I want people to poke their noses into my non-feminist civilisation and to feel they can say: this is not feminist.
    In fact, there are times that if we do not speak out, I believe we do betray feminist ideals.
    The extreme end of modesty is clitoridectomy and infibulation. Not speaking out here is morally equivalent to not speaking out against genocide or any other crime against humanity.
    It’s easy to sink into cultural relativism: a defence of clitoridectomy/infibulation is that it liberates women from the tyranny of sexual desire and can – in theory – free women from the need to have a man at all.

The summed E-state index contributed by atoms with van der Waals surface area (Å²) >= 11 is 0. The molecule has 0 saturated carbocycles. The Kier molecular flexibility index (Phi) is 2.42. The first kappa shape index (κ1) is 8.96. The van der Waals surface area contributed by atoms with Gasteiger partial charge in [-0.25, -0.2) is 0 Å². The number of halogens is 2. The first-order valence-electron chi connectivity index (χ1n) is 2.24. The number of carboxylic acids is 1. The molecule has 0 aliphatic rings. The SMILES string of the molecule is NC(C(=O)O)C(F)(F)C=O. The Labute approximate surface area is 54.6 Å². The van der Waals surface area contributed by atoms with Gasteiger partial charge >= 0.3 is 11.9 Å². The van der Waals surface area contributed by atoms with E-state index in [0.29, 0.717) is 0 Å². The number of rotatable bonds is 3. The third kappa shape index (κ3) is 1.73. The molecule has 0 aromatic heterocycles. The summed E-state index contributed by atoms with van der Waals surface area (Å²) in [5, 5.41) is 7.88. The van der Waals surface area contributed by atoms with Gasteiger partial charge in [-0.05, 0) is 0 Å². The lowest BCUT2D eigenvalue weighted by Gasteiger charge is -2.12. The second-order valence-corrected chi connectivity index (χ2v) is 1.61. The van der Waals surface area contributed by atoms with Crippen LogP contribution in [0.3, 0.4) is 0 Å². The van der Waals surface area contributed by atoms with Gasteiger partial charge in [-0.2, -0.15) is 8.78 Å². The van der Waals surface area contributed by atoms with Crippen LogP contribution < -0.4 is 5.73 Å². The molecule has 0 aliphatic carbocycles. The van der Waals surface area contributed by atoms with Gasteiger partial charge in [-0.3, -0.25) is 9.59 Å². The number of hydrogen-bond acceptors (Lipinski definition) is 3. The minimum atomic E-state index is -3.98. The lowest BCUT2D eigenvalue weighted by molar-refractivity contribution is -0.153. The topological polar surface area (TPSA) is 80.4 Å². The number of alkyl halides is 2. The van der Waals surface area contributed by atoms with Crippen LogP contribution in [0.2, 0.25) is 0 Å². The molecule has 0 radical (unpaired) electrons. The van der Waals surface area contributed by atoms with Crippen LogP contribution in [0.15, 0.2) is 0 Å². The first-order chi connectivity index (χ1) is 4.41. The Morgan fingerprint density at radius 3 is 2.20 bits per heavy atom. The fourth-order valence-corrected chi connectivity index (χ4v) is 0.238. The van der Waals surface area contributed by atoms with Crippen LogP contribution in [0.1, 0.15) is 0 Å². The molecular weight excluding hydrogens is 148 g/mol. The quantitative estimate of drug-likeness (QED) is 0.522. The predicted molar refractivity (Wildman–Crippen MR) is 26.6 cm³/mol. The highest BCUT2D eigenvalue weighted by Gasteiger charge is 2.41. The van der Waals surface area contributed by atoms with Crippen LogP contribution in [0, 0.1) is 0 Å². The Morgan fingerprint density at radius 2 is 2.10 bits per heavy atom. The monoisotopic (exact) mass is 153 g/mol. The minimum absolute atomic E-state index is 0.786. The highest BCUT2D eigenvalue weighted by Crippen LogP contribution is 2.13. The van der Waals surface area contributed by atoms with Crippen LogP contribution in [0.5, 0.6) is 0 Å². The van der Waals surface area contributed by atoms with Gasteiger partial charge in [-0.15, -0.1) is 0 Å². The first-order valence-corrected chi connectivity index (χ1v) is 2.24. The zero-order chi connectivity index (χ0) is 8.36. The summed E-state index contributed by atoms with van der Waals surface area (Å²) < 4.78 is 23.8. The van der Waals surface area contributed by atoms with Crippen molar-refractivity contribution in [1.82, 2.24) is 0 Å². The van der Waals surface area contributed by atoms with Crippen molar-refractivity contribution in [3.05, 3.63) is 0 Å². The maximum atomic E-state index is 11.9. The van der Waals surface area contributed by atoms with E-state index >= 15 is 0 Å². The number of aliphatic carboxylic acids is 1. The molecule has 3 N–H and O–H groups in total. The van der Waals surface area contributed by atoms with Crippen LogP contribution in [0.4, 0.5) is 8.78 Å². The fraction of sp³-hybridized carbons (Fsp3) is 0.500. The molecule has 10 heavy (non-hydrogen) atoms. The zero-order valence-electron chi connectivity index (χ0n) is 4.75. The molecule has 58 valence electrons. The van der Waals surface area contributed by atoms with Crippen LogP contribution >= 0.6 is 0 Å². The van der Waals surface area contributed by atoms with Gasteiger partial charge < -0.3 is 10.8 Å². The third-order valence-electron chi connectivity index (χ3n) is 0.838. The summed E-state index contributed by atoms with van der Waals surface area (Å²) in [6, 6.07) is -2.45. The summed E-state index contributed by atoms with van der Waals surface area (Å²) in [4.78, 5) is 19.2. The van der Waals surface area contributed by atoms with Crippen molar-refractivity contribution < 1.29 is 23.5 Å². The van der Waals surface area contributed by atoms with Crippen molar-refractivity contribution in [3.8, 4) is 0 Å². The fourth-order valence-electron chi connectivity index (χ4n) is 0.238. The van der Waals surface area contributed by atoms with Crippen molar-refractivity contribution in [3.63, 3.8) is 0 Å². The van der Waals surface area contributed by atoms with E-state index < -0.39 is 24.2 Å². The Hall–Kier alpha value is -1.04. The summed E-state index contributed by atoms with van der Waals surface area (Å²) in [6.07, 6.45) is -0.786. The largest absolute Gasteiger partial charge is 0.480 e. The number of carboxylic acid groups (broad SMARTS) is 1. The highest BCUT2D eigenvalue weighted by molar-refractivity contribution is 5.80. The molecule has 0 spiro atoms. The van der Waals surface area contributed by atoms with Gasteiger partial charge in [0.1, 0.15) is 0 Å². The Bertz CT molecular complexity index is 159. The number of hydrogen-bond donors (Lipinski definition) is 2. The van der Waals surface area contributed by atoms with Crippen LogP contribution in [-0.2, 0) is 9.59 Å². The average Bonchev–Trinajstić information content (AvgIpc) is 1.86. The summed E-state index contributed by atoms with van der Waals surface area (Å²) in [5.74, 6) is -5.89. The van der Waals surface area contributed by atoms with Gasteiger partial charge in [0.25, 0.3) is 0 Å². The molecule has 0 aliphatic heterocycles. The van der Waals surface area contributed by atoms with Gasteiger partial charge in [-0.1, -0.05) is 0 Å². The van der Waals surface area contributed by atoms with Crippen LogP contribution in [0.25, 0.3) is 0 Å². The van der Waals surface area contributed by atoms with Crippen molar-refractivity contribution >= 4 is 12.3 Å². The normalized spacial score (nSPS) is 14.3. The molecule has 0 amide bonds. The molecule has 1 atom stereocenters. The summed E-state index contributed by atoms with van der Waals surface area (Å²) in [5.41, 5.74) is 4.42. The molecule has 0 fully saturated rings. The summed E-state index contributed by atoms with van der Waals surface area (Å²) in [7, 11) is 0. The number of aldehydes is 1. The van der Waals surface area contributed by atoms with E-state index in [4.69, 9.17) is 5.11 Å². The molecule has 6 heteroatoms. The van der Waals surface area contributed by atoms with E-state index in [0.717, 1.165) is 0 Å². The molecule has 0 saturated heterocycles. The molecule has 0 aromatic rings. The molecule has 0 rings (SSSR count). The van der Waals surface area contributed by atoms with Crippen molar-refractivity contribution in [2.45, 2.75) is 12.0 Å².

Female genital mutilation could not exist without the support and perpetuation of women. It is often women who perform it. It is for me to speak out against it, because if I don’t, who will? Do I know better than those who perform mutilation? Maybe not. But if I exist with a particular moral paradigm, that question ceases to be relevant.
    Or let me put it another way: there were blacks in South Africa pre-1994 who were fearful of the impending Rainbow Nation. For various reasons, they felt they would fare better under Apartheid than not. Was it our business to condemn Apartheid, even if had nothing to do with us and there were blacks who did not want change?
    There is a horrific gender apartheid in many places. Somehow it’s easier to condemn unequivocally discrimination when it affects both men and women.
    I and many of my Muslim and Jewish sisters *want* you to help us. We need you help. It was only international outcry, for example that moved the Israeli government to look into the segregated buses.